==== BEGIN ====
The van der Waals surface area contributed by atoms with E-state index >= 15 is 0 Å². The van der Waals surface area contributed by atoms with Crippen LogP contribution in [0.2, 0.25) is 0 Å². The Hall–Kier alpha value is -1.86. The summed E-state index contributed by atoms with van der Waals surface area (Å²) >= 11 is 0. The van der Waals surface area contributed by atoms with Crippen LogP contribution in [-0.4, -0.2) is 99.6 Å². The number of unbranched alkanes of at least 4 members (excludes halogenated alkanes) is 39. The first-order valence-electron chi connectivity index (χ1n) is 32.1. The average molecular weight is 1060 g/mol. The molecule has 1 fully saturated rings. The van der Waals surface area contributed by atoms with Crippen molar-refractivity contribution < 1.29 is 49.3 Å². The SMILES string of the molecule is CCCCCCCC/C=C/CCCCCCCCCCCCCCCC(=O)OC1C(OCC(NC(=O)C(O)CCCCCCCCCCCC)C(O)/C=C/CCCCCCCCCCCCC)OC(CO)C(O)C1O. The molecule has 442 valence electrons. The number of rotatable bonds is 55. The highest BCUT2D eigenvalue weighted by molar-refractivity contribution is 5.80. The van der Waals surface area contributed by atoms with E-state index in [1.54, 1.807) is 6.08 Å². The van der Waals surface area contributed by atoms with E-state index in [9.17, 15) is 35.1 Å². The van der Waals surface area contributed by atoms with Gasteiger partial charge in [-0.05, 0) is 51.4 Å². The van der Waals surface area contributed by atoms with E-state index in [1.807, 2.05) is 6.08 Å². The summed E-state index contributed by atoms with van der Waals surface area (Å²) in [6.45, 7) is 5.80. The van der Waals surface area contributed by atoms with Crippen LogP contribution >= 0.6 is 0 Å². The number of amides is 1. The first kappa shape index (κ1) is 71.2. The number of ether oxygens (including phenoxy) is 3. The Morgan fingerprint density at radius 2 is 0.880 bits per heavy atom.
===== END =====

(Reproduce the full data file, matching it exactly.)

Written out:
The van der Waals surface area contributed by atoms with E-state index >= 15 is 0 Å². The van der Waals surface area contributed by atoms with Crippen LogP contribution in [0.2, 0.25) is 0 Å². The Hall–Kier alpha value is -1.86. The summed E-state index contributed by atoms with van der Waals surface area (Å²) >= 11 is 0. The van der Waals surface area contributed by atoms with Crippen LogP contribution in [-0.4, -0.2) is 99.6 Å². The number of unbranched alkanes of at least 4 members (excludes halogenated alkanes) is 39. The first-order valence-electron chi connectivity index (χ1n) is 32.1. The average molecular weight is 1060 g/mol. The molecule has 1 fully saturated rings. The van der Waals surface area contributed by atoms with Crippen molar-refractivity contribution < 1.29 is 49.3 Å². The SMILES string of the molecule is CCCCCCCC/C=C/CCCCCCCCCCCCCCCC(=O)OC1C(OCC(NC(=O)C(O)CCCCCCCCCCCC)C(O)/C=C/CCCCCCCCCCCCC)OC(CO)C(O)C1O. The molecule has 442 valence electrons. The number of rotatable bonds is 55. The highest BCUT2D eigenvalue weighted by molar-refractivity contribution is 5.80. The van der Waals surface area contributed by atoms with E-state index in [1.54, 1.807) is 6.08 Å². The van der Waals surface area contributed by atoms with E-state index in [9.17, 15) is 35.1 Å². The van der Waals surface area contributed by atoms with Gasteiger partial charge in [-0.05, 0) is 51.4 Å². The van der Waals surface area contributed by atoms with E-state index in [1.807, 2.05) is 6.08 Å². The summed E-state index contributed by atoms with van der Waals surface area (Å²) in [6.45, 7) is 5.80. The van der Waals surface area contributed by atoms with Crippen LogP contribution >= 0.6 is 0 Å². The number of amides is 1. The first kappa shape index (κ1) is 71.2. The number of ether oxygens (including phenoxy) is 3. The Morgan fingerprint density at radius 2 is 0.880 bits per heavy atom.